which must mean it’s safer too, thought the public (For years, American automakers had been trying to
push back the fuel mileage regulations mandated by the government, claiming that making vehicles
meet the standards would make them less safe in an accident, which is simply untrue). But is this true?
Are SUVs safer than minivans or passenger cars? Or have you been fleeced by Detroit?
SUVs were really only offered by the big three (Chrysler, Ford, Chevy), due to a 25% markup on
all imported trucks and utility vehicles, called the “Chicken Tax”. This made European and Japanese
competition non-existent in the SUV segment. This lack of competition caused another problem later
on, which was caused by the American auto unions pressuring Washington into separating the safety and
emissions standards. Unions and company representatives pressured bureaucrats by telling them that
forcing Chevrolet, Ford, and Chrysler to meet these standards with not only their cars, but also their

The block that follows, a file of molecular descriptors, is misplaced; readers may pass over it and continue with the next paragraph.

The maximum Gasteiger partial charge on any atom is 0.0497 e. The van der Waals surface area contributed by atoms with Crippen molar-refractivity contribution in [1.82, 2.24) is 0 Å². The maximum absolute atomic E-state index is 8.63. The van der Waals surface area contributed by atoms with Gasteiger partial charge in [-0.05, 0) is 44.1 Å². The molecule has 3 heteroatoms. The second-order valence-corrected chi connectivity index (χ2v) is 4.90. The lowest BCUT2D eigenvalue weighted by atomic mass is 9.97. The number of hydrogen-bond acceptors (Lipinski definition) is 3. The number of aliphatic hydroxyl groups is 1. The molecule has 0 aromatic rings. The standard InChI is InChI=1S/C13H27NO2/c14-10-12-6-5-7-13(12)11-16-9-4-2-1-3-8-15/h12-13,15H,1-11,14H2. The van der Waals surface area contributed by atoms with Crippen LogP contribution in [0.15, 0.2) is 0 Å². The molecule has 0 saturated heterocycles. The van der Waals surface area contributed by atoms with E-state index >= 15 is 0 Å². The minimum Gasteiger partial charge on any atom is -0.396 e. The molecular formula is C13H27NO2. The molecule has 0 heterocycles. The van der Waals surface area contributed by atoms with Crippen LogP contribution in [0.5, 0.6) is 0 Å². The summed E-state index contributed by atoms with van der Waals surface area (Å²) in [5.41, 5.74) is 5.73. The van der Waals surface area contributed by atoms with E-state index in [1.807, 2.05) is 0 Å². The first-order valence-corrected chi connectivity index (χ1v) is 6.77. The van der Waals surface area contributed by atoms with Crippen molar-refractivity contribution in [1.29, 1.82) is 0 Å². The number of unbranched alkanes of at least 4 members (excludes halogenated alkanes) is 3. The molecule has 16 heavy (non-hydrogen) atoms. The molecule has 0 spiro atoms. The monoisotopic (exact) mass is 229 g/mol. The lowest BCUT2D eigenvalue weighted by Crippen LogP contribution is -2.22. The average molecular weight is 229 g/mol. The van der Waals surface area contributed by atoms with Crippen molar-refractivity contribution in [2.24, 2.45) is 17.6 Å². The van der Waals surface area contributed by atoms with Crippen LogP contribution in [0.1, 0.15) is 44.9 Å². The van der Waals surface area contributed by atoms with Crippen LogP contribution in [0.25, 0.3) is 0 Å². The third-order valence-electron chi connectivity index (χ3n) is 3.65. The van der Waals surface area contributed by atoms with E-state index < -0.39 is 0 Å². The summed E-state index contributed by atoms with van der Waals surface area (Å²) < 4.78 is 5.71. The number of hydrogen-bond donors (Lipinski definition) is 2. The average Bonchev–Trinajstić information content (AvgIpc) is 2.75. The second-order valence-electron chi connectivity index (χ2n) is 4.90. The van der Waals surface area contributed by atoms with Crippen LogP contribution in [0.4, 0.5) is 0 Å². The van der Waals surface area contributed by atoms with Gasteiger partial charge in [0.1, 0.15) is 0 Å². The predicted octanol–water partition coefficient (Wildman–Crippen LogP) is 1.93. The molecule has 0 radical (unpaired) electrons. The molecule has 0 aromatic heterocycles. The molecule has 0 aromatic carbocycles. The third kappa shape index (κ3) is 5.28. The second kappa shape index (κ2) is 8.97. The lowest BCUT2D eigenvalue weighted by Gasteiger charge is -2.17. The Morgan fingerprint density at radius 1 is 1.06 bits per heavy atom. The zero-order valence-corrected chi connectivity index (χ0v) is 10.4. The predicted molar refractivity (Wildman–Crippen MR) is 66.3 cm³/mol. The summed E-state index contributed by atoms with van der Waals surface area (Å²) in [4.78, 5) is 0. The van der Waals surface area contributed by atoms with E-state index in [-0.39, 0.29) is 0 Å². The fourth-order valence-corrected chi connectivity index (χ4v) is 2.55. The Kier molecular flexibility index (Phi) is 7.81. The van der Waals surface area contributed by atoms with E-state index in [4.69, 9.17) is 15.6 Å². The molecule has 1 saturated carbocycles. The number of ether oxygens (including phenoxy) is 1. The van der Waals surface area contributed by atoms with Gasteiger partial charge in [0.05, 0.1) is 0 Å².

trucks/SUVs would cause them to cut jobs. The last thing any Washington official wants is to be
responsible for lost jobs, because they will not be reelected. Thus, the safety and pollution standards
were soon “lax” for SUVs and trucks, while cars still had to adhere to them.
Again, this was another huge advantage for Detroit. They could use large, powerful engines that
were originally designed over 30 years ago, without consequence. These rather archaic designs
provided the public with impressive power, yet were not very efficient, barely passed emissions and
received rather horrid mpg (miles per gallon). To make matters worse, there was a loophole in the
CAFÉ (Corporate Average Fuel Economy) regulations that allowed the big three to build SUVs just
over 8,500lbs, and they would no longer be required to meet ANY safety or emissions standards (Café).